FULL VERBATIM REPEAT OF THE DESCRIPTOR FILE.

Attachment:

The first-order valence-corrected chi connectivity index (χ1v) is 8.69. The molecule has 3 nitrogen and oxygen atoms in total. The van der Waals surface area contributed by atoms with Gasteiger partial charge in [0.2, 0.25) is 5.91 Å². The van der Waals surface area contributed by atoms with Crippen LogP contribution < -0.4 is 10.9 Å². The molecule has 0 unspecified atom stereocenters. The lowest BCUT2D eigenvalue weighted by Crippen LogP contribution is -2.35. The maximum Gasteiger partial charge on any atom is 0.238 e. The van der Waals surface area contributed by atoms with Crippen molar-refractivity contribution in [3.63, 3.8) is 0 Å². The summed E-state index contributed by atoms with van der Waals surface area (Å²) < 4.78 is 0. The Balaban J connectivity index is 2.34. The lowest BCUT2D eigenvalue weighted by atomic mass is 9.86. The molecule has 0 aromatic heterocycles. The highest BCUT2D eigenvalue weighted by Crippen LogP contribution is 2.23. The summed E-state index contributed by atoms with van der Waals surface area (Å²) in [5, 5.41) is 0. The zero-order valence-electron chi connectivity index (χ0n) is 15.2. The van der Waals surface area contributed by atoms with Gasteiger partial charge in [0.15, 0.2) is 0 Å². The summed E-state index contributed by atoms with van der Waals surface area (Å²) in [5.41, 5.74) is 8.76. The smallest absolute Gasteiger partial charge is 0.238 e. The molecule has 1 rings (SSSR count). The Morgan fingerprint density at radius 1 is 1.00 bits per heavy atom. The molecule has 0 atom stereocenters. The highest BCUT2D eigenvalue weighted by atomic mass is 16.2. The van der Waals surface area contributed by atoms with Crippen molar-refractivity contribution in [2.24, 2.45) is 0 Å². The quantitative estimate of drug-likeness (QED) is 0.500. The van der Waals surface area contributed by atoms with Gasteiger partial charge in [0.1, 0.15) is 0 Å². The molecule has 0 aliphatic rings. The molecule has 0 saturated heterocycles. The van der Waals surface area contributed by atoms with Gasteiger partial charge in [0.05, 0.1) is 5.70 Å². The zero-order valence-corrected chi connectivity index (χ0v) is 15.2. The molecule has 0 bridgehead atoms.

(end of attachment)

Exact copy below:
The first-order valence-corrected chi connectivity index (χ1v) is 8.69. The molecule has 3 nitrogen and oxygen atoms in total. The van der Waals surface area contributed by atoms with Gasteiger partial charge in [0.2, 0.25) is 5.91 Å². The van der Waals surface area contributed by atoms with Crippen LogP contribution < -0.4 is 10.9 Å². The molecule has 0 unspecified atom stereocenters. The lowest BCUT2D eigenvalue weighted by Crippen LogP contribution is -2.35. The maximum Gasteiger partial charge on any atom is 0.238 e. The van der Waals surface area contributed by atoms with Crippen molar-refractivity contribution in [3.63, 3.8) is 0 Å². The summed E-state index contributed by atoms with van der Waals surface area (Å²) < 4.78 is 0. The Balaban J connectivity index is 2.34. The lowest BCUT2D eigenvalue weighted by atomic mass is 9.86. The molecule has 0 aromatic heterocycles. The highest BCUT2D eigenvalue weighted by Crippen LogP contribution is 2.23. The summed E-state index contributed by atoms with van der Waals surface area (Å²) in [5, 5.41) is 0. The zero-order valence-electron chi connectivity index (χ0n) is 15.2. The van der Waals surface area contributed by atoms with Gasteiger partial charge in [0.15, 0.2) is 0 Å². The summed E-state index contributed by atoms with van der Waals surface area (Å²) in [5.41, 5.74) is 8.76. The smallest absolute Gasteiger partial charge is 0.238 e. The molecule has 1 rings (SSSR count). The Morgan fingerprint density at radius 1 is 1.00 bits per heavy atom. The molecule has 0 atom stereocenters. The highest BCUT2D eigenvalue weighted by atomic mass is 16.2. The van der Waals surface area contributed by atoms with Crippen molar-refractivity contribution in [2.24, 2.45) is 0 Å². The quantitative estimate of drug-likeness (QED) is 0.500. The van der Waals surface area contributed by atoms with Gasteiger partial charge in [0.1, 0.15) is 0 Å². The molecule has 0 aliphatic rings. The molecule has 0 saturated heterocycles. The van der Waals surface area contributed by atoms with Gasteiger partial charge in [0.05, 0.1) is 5.70 Å². The zero-order valence-corrected chi connectivity index (χ0v) is 15.2. The molecule has 0 bridgehead atoms.